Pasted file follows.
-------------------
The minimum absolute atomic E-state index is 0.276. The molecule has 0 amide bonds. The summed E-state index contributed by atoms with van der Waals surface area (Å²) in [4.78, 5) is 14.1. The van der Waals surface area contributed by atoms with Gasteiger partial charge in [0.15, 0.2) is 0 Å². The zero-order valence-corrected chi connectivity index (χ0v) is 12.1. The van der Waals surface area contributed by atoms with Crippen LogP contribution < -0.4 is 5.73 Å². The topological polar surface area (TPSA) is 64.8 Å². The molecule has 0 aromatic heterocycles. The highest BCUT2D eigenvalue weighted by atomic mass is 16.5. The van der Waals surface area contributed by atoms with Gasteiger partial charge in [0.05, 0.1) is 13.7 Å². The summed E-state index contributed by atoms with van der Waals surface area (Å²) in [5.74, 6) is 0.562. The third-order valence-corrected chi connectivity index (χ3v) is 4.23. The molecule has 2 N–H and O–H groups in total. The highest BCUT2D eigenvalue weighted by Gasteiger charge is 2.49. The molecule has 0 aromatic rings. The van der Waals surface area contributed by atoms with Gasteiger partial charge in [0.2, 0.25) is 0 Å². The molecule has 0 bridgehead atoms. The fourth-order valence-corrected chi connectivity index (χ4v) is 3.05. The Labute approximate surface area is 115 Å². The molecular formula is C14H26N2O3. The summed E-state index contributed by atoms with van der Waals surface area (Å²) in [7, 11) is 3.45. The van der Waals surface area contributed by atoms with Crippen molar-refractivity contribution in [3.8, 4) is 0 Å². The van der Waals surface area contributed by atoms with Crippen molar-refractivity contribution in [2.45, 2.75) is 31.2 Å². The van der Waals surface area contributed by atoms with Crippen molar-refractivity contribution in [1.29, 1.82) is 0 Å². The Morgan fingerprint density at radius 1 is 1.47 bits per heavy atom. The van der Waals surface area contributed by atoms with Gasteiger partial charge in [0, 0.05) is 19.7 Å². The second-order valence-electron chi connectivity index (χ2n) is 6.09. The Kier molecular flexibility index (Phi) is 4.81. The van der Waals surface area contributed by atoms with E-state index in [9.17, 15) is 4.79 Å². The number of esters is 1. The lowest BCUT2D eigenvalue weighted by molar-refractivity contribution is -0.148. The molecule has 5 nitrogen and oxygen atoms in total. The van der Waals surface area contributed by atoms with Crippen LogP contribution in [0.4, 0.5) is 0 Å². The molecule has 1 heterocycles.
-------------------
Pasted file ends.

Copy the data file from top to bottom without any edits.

The minimum absolute atomic E-state index is 0.276. The molecule has 0 amide bonds. The summed E-state index contributed by atoms with van der Waals surface area (Å²) in [4.78, 5) is 14.1. The van der Waals surface area contributed by atoms with Gasteiger partial charge in [0.15, 0.2) is 0 Å². The zero-order valence-corrected chi connectivity index (χ0v) is 12.1. The van der Waals surface area contributed by atoms with Crippen LogP contribution < -0.4 is 5.73 Å². The topological polar surface area (TPSA) is 64.8 Å². The molecule has 0 aromatic heterocycles. The highest BCUT2D eigenvalue weighted by atomic mass is 16.5. The van der Waals surface area contributed by atoms with Gasteiger partial charge in [0.05, 0.1) is 13.7 Å². The summed E-state index contributed by atoms with van der Waals surface area (Å²) in [5.74, 6) is 0.562. The third-order valence-corrected chi connectivity index (χ3v) is 4.23. The molecule has 2 N–H and O–H groups in total. The highest BCUT2D eigenvalue weighted by Gasteiger charge is 2.49. The molecule has 0 aromatic rings. The van der Waals surface area contributed by atoms with Gasteiger partial charge in [0.2, 0.25) is 0 Å². The molecule has 0 bridgehead atoms. The fourth-order valence-corrected chi connectivity index (χ4v) is 3.05. The Labute approximate surface area is 115 Å². The molecular formula is C14H26N2O3. The summed E-state index contributed by atoms with van der Waals surface area (Å²) in [7, 11) is 3.45. The van der Waals surface area contributed by atoms with Crippen molar-refractivity contribution in [3.8, 4) is 0 Å². The van der Waals surface area contributed by atoms with Crippen molar-refractivity contribution in [2.45, 2.75) is 31.2 Å². The van der Waals surface area contributed by atoms with Crippen molar-refractivity contribution in [1.29, 1.82) is 0 Å². The Morgan fingerprint density at radius 1 is 1.47 bits per heavy atom. The van der Waals surface area contributed by atoms with Gasteiger partial charge in [0, 0.05) is 19.7 Å². The second-order valence-electron chi connectivity index (χ2n) is 6.09. The Kier molecular flexibility index (Phi) is 4.81. The van der Waals surface area contributed by atoms with E-state index in [9.17, 15) is 4.79 Å². The number of esters is 1. The lowest BCUT2D eigenvalue weighted by molar-refractivity contribution is -0.148. The molecule has 5 nitrogen and oxygen atoms in total. The van der Waals surface area contributed by atoms with Crippen LogP contribution in [0.4, 0.5) is 0 Å². The molecule has 1 heterocycles.